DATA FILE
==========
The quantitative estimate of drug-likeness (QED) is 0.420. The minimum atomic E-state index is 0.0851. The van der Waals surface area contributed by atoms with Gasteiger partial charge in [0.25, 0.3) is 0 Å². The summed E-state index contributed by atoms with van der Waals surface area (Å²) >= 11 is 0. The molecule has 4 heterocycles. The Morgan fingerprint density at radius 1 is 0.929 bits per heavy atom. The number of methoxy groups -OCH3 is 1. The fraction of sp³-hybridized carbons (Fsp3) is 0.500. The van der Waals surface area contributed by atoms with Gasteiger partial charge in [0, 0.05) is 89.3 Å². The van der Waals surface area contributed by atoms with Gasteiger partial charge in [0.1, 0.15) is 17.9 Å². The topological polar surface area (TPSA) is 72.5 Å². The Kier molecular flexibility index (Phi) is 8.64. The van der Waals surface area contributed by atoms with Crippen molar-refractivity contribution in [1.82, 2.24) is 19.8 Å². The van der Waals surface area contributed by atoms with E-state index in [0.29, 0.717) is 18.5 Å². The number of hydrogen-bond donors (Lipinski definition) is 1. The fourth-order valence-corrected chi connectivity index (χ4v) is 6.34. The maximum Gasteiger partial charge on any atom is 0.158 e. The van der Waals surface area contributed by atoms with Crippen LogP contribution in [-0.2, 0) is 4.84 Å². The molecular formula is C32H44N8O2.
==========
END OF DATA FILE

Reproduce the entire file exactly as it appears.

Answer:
The quantitative estimate of drug-likeness (QED) is 0.420. The minimum atomic E-state index is 0.0851. The van der Waals surface area contributed by atoms with Gasteiger partial charge in [0.25, 0.3) is 0 Å². The summed E-state index contributed by atoms with van der Waals surface area (Å²) >= 11 is 0. The molecule has 4 heterocycles. The Morgan fingerprint density at radius 1 is 0.929 bits per heavy atom. The number of methoxy groups -OCH3 is 1. The fraction of sp³-hybridized carbons (Fsp3) is 0.500. The van der Waals surface area contributed by atoms with Gasteiger partial charge in [0, 0.05) is 89.3 Å². The van der Waals surface area contributed by atoms with Gasteiger partial charge in [0.1, 0.15) is 17.9 Å². The topological polar surface area (TPSA) is 72.5 Å². The Kier molecular flexibility index (Phi) is 8.64. The van der Waals surface area contributed by atoms with Crippen molar-refractivity contribution in [1.82, 2.24) is 19.8 Å². The van der Waals surface area contributed by atoms with E-state index in [0.29, 0.717) is 18.5 Å². The number of hydrogen-bond donors (Lipinski definition) is 1. The fourth-order valence-corrected chi connectivity index (χ4v) is 6.34. The maximum Gasteiger partial charge on any atom is 0.158 e. The van der Waals surface area contributed by atoms with Crippen LogP contribution in [-0.2, 0) is 4.84 Å². The molecular formula is C32H44N8O2.